# ML to approximate a dampened harmonic oscillator from a related curve

I want to approximate the output of a Monte Carlo simulation that takes a probability density function sampled at x-axis points $0,1,2,3,\ldots,n$ and outputs what tends to look like a dampened harmonic oscillator.

Four examples appear below. The blue dots are the sampled pdf (or pmf), and the heights of the black lines give the curves I want to approximate.

My inclination is that I would be able to use Machine Learning to either (a) provide second-order differential equations that approximate the output of the Monte Carlo simulation, or (b) bypass the dampened harmonic idea and approximate the output of the MC simulation directly.

Needless to say, I can generate tons of learning data using the MC simulation. I should also mention that once the ML has done its training, it needs to perform much faster than the MC simulation!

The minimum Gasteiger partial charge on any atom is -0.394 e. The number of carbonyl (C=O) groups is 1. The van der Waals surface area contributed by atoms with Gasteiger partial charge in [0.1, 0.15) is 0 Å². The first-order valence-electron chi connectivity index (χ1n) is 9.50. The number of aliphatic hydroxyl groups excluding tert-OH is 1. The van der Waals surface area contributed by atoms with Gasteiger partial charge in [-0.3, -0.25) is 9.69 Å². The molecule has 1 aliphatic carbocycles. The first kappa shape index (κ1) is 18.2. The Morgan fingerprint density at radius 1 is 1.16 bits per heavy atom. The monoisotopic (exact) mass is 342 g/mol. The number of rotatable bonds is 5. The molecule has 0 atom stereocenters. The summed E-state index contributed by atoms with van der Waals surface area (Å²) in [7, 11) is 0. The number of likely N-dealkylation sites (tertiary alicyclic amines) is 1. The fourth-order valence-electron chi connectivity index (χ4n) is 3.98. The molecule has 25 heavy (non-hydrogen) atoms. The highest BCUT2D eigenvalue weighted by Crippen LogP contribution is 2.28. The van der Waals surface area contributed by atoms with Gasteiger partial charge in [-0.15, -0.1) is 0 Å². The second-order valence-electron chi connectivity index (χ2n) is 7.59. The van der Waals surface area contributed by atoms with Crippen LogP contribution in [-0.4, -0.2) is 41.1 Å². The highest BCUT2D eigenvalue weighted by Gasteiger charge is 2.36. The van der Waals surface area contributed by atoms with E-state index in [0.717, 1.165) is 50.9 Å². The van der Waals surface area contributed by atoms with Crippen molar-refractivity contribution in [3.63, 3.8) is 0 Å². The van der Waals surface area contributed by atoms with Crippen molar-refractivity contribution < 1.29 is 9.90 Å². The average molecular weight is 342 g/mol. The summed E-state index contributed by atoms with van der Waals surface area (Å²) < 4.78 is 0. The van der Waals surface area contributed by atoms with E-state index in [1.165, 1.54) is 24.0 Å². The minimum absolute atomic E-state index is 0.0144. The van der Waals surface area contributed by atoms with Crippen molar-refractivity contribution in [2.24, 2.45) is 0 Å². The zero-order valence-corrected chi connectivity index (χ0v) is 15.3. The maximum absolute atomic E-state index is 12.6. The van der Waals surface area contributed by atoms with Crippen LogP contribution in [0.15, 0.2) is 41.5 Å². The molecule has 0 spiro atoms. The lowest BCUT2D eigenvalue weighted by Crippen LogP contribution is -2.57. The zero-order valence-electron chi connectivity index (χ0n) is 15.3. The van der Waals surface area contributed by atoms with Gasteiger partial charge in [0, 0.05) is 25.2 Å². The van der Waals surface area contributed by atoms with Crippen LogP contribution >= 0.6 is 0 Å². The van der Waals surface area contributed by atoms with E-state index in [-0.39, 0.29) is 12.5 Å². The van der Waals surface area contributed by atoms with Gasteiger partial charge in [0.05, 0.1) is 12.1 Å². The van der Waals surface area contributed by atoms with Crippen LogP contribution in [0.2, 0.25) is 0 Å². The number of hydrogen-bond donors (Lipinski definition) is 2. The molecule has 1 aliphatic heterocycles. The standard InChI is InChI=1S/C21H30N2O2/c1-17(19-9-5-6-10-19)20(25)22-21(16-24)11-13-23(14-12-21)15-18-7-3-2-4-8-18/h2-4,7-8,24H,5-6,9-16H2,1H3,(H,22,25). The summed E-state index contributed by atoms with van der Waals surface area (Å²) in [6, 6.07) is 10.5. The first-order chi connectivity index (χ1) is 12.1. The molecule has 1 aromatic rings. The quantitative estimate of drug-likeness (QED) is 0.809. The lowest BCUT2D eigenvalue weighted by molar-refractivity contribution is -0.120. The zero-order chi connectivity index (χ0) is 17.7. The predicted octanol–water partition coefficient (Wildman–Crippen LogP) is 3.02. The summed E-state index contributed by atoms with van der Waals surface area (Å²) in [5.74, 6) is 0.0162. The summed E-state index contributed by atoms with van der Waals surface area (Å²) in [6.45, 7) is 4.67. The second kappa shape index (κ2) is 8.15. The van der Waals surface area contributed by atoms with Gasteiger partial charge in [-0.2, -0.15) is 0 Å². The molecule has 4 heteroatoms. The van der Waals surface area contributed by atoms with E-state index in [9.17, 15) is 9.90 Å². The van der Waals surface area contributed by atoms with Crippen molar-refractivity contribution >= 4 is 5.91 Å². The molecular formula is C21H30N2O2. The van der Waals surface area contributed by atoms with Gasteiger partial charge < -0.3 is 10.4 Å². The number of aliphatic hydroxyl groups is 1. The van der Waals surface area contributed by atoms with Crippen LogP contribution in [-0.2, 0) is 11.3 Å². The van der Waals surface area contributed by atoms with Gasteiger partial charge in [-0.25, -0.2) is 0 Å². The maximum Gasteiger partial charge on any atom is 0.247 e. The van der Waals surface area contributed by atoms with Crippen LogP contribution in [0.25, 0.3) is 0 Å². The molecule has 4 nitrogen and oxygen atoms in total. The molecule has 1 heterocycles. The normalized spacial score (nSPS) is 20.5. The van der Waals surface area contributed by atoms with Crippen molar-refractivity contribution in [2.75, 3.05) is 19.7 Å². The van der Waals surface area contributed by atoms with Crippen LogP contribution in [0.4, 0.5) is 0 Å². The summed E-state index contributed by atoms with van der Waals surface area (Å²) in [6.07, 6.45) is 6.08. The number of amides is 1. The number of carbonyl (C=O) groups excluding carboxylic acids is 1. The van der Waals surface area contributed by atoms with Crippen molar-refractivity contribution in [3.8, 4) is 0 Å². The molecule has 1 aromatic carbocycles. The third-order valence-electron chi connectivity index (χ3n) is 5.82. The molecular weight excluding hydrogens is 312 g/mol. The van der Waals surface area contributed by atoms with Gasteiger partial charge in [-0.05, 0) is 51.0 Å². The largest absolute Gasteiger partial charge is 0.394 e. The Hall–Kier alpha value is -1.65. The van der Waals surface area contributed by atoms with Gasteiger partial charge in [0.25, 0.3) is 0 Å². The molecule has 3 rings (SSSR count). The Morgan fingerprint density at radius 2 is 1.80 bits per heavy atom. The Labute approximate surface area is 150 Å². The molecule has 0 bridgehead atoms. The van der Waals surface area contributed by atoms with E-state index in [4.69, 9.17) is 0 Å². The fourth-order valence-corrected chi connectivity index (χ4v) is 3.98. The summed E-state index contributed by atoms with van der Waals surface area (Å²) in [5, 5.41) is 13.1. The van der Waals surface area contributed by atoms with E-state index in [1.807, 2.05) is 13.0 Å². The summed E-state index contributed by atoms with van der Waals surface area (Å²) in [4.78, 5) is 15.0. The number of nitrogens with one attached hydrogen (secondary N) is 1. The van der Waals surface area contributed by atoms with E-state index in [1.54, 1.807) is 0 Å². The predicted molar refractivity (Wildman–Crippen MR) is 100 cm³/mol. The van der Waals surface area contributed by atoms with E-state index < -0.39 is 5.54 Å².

I'm hoping this will be a good introduction to ML algorithms for me, but I'm not sure where I would start. Hints about learning resources and software frameworks to do my research in are welcome.

Can this be solved with ML? If so, would I bother with the oscillator stuff?

I would suggest that you try to learn the function $f$ that maps the parameters of the pmf to the parameters of the dampened harmonic.
For each example, you can presumably derive the parameters of the Weibull distribution for the pmf. You can also presumably derive the parameters of the dampened harmonic (by curve-fitting, or other means). So, each example gives you one input-output pair for $f$.
Now, try to learn $f$ from these input-output pairs. You should start by visualizing the function $f$, to try to understand how each output of $f$ depends on the inputs of $f$, and then you can probably select an appropriate (nonlinear) regression model. k-nearest neighbors regression might be worth a try in this context.
• @AlejandroErickson, OK, then you might need to use more general features of the distribution as the inputs to $f$: the mean, the variance, the location of the first quartile, the location of the third quartile, a histogram (one feature per bar in the histogram, indicating the height of that bar), that sort of thing.